Everybody has a story to tell, and Lawrence artist Lora Jost is listening. “The Experience of Farmers,” on display at the National Agriculture Center and Hall of Fame in Bonner Springs through August 31, is her most recent effort to collect stories of a common theme and convey a diversity of emotions and points of view through her art.

Jost doesn’t consider herself a journalist or a farm activist, but the work she’s produced could be viewed as both journalism and activism.

Working with a Grassroots grant from the Kansas Arts Commission and matching funds from Lutheran churches in eight Kansas communities organized through the city of Glasco, Jost set about collecting stories.

Equipped with a tape recorder and an inquisitive mind, the Newton native interviewed 42 farmers, farm family members and farm advocates for the work. In each of the 12 pieces included in the exhibit she has included her subjects words either on adjacent text panels, or in most cases, directly in the work itself.

In the collection Jost has communicated, on behalf of her subjects, themes ranging from the joys of farm life, the economic erosion of farm communities, perseverance in face of nature, discrimination and a changing agricultural marketplace. The images and messages in the show run from the whimsical to the heartbreaking.

The artist an illustrator utilized two primary media in the creation of the pieces included in the collection. The black and white images make use of a material called clay board, a white clay background covered in black ink which is carefully removed with a sharp tool, revealing the white beneath.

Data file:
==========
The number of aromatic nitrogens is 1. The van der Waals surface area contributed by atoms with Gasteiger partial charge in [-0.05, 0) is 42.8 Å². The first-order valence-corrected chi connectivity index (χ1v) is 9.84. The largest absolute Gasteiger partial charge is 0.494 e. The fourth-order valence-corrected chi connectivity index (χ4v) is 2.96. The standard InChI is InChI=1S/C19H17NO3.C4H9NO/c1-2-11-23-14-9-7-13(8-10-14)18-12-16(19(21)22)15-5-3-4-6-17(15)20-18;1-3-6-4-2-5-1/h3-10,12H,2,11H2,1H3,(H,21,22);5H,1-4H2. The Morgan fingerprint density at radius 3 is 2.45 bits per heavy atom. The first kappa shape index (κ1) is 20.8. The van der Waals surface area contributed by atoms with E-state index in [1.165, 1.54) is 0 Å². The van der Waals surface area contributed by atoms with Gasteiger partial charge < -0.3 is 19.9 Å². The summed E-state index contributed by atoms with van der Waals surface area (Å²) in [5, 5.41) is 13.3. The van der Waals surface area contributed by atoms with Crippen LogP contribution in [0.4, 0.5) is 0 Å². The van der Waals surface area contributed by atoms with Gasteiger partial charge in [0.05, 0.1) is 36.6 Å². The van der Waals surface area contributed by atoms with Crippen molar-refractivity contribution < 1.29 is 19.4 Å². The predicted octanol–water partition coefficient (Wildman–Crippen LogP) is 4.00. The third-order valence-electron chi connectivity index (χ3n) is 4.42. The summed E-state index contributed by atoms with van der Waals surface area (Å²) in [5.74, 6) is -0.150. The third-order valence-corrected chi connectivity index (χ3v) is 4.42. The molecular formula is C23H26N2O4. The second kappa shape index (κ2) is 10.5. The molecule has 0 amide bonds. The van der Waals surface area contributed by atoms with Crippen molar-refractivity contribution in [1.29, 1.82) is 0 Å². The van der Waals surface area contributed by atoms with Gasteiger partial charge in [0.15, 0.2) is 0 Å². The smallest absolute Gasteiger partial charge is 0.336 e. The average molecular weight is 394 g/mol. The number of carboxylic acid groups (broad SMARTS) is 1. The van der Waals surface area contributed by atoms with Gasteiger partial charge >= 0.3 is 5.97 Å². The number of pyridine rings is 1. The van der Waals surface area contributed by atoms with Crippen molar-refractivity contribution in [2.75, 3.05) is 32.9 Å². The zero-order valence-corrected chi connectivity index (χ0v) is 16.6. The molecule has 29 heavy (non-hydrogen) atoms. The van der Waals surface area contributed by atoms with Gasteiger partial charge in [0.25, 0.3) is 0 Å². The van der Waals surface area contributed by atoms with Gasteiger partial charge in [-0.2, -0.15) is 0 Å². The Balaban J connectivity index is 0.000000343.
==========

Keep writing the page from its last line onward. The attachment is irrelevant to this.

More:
In the intricate and beautiful piece “The Locust,” Jost depicts the human ear listening to the sound of cicadas. The accompanying text tells the story of people that have never left the city and who have never heard the sounds of nature, unobscured by urban noise.

Other works are collages, incorporating photographs, magazine clippings and cloth. “In Jamestown” uses photographs to juxtapose fading symbols of small-town farm economies with the rising fortunes of corporate agri-business.

In some of the work, the text is almost overwhelming and a major visual component of the piece. In “During the Hard Times” the canvas is almost entirely covered by the words of Jost’s subject. In other’s, a few powerful words say so much that elaboration might only dilute the sentiment. The text incorporated in “I do not intent to voluntarily leave my land” is the title itself.

Though Jost’s grandfather was a farmer, her memories of the farm are dim. The project was less an outgrowth of her own family history than as an outgrowth of a previous project, “Weathering the Storm: Stories of Perseverance,” which was also based on a series of interviews but did not incorporate text as a visual element to the same extent.

Jost prefers her work be seen in what she refers to as alternative spaces. “The Experience of Farmers” has been seen at the Lutheran Synod meeting in Kansas City, at Peace Connections in Newton and as a rare exhibit by a non-Latino artist at the Mattie Rhodes Center in Kansas City on it’s way to Bonner Springs. Next year the show will be seen at the Heritage Museum in Winnipeg, Canada.

Where the work has been shown in the communities where Jost’s interviews were conducted it has been well-received. “Show it to people in the cities,” one farmer said to her.

That desire would suggest that Jost was successful in her goal for the project; “I want them to know something about the culture of farming today and that farmers have concerns that impact all of us.” She continues, “I want them to see in the work the big range of emotions and the sense of loss of a way of life.”

Jost’s next project is a collaboration with muralist Dave Lowenstein. The two are working on several book projects, documenting murals all across the state of Kansas. They plan a travel guide and well as technical manual for artists.